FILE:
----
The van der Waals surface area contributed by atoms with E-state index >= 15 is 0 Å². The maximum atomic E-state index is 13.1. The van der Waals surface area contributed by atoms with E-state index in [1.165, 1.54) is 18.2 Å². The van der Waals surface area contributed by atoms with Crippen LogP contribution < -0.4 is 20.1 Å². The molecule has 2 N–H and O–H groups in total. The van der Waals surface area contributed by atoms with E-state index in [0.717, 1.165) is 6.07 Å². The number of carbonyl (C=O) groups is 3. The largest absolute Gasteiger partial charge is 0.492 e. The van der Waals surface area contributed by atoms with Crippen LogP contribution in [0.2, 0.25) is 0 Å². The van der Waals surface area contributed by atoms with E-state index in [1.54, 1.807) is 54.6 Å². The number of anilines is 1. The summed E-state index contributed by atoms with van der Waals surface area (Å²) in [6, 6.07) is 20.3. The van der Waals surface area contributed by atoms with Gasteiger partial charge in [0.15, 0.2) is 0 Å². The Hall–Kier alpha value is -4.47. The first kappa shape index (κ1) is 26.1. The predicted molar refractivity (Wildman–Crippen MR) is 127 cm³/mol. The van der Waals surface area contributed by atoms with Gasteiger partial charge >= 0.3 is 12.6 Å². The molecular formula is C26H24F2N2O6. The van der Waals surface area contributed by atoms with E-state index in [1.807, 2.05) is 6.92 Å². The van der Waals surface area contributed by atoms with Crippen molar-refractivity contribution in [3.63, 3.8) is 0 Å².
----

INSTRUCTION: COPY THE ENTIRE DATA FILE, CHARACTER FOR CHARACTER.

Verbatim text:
The van der Waals surface area contributed by atoms with E-state index >= 15 is 0 Å². The maximum atomic E-state index is 13.1. The van der Waals surface area contributed by atoms with E-state index in [1.165, 1.54) is 18.2 Å². The van der Waals surface area contributed by atoms with Crippen LogP contribution < -0.4 is 20.1 Å². The molecule has 2 N–H and O–H groups in total. The van der Waals surface area contributed by atoms with E-state index in [0.717, 1.165) is 6.07 Å². The number of carbonyl (C=O) groups is 3. The largest absolute Gasteiger partial charge is 0.492 e. The van der Waals surface area contributed by atoms with Crippen LogP contribution in [0.2, 0.25) is 0 Å². The van der Waals surface area contributed by atoms with E-state index in [1.54, 1.807) is 54.6 Å². The number of anilines is 1. The summed E-state index contributed by atoms with van der Waals surface area (Å²) in [6, 6.07) is 20.3. The van der Waals surface area contributed by atoms with Gasteiger partial charge in [0.15, 0.2) is 0 Å². The Hall–Kier alpha value is -4.47. The first kappa shape index (κ1) is 26.1. The predicted molar refractivity (Wildman–Crippen MR) is 127 cm³/mol. The van der Waals surface area contributed by atoms with Gasteiger partial charge >= 0.3 is 12.6 Å². The molecular formula is C26H24F2N2O6. The van der Waals surface area contributed by atoms with E-state index in [1.807, 2.05) is 6.92 Å². The van der Waals surface area contributed by atoms with Crippen molar-refractivity contribution in [3.63, 3.8) is 0 Å².